26.1143GPPIP Multimedia Subsystem (IMS)Media handling and interactionMultimedia telephonyRelease 18TS
An MSMTSI client shall be capable of receiving multiple, separate RTP streams  related to a single SIP dialog and route them to the correct decoder based on RTP SSRC, RTP Payload Type, and any "a=content" information in the SDP. The number of RTP streams used in each direction and for each media type is limited to what is negotiated by SDP offer/answer for that SIP dialog, allowing the involved MSMTSI clients to express a limit to the number of streams they can handle simultaneously.
An MSMTSI client in terminal shall be capable of relating received RTP SSRC and CSRC with information from the conference event information (clause S.4), to enable indicating the identity of the RTP stream source. If a received RTP SSRC has no match in the conference event information, and if RTP CSRC is present, CSRC shall also be matched against conference event information. It is left up to MSMTSI client implementation what RTP stream source identification to use if neither SSRC nor CSRC can be matched against conference event information.
An MSMTSI client in the terminal shall, as an MTSI client in the terminal, be capable to receive RTCP feedback (FIR, PLI, TMMBR, etc)  and respond accordingly, but shall also be capable to identify which sent RTP stream (SSRC) the RTCP feedback targets and direct it to the appropriate encoder.
An MSMTSI client shall support RTP-level pause and resume functionality according to  for all of its RTP streams, with the exception of the main audio stream from an MSMTSI client in terminal towards an MSMTSI MRF, which is not required to (but may) support RTP-level pause and resume functionality. An MSMTSI client shall be capable of restricting its use of RTP-level pause and resume functionality according to received pause/resume config parameter information in SDP, including not using it at all if that is the negotiation outcome.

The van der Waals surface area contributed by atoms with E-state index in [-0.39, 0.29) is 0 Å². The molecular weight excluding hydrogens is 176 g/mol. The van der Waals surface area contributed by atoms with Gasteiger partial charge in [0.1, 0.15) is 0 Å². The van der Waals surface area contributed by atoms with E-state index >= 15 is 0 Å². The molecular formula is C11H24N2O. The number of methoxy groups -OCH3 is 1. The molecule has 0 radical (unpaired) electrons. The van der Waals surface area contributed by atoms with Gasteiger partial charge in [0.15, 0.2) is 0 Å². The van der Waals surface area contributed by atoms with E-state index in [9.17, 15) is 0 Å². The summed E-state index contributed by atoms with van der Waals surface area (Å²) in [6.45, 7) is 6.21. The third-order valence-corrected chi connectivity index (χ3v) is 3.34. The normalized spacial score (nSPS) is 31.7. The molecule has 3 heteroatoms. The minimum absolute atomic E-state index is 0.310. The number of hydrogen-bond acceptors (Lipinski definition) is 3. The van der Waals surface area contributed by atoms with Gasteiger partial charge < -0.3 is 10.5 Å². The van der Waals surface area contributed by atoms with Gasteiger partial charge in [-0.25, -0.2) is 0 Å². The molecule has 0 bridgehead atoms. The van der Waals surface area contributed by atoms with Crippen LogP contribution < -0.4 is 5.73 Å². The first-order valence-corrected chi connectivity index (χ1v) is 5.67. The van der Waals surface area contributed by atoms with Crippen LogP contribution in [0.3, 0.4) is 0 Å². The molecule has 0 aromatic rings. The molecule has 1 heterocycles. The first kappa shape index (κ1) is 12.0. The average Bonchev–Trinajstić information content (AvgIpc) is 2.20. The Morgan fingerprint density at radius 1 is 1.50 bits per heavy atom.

An MSMTSI client in terminal shall support RTP-level pause and resume functionality at least corresponding to config=3, and should support full RTP-level pause and resume functionality corresponding to config=1.
An MSMTSI MRF shall support RTP-level pause and resume functionality at least corresponding to config=2, and should support full RTP-level pause and resume functionality corresponding to config=1.
S.6.3 RTP Stream Selective Forwarding
When a conference includes a large number of terminals or participants, the size of the SDP Offer listing the concurrent codec capabilities (CCC) using multiple m= lines can increase considerably. To reduce the size of the SDP offer when a conference includes a large number of participants, RTP-level selective forwarding by the MSMTSI MRF shall support RTP pause/suspend, reuse, replace, and resume actions. This RTP-level "suspend, resuse, replace, and resume" action is described using an example in Clause 188.8.131.52, TR 26.980 .
In the SDP Offer the MSMTSI MRF may use fewer downlink m= lines, corresponding to dynamically selected streams even though there are large number of participants or terminals in the MSMTSI session.
To support RTP stream selective forwarding when some participants in a conference supports both the "common" and one or more "preferred" codecs while other participants support only the "common" codec, certain conditions need to be fulfilled for MSMTSI clients both in the terminal and in MSMTSI MRF. This is described below.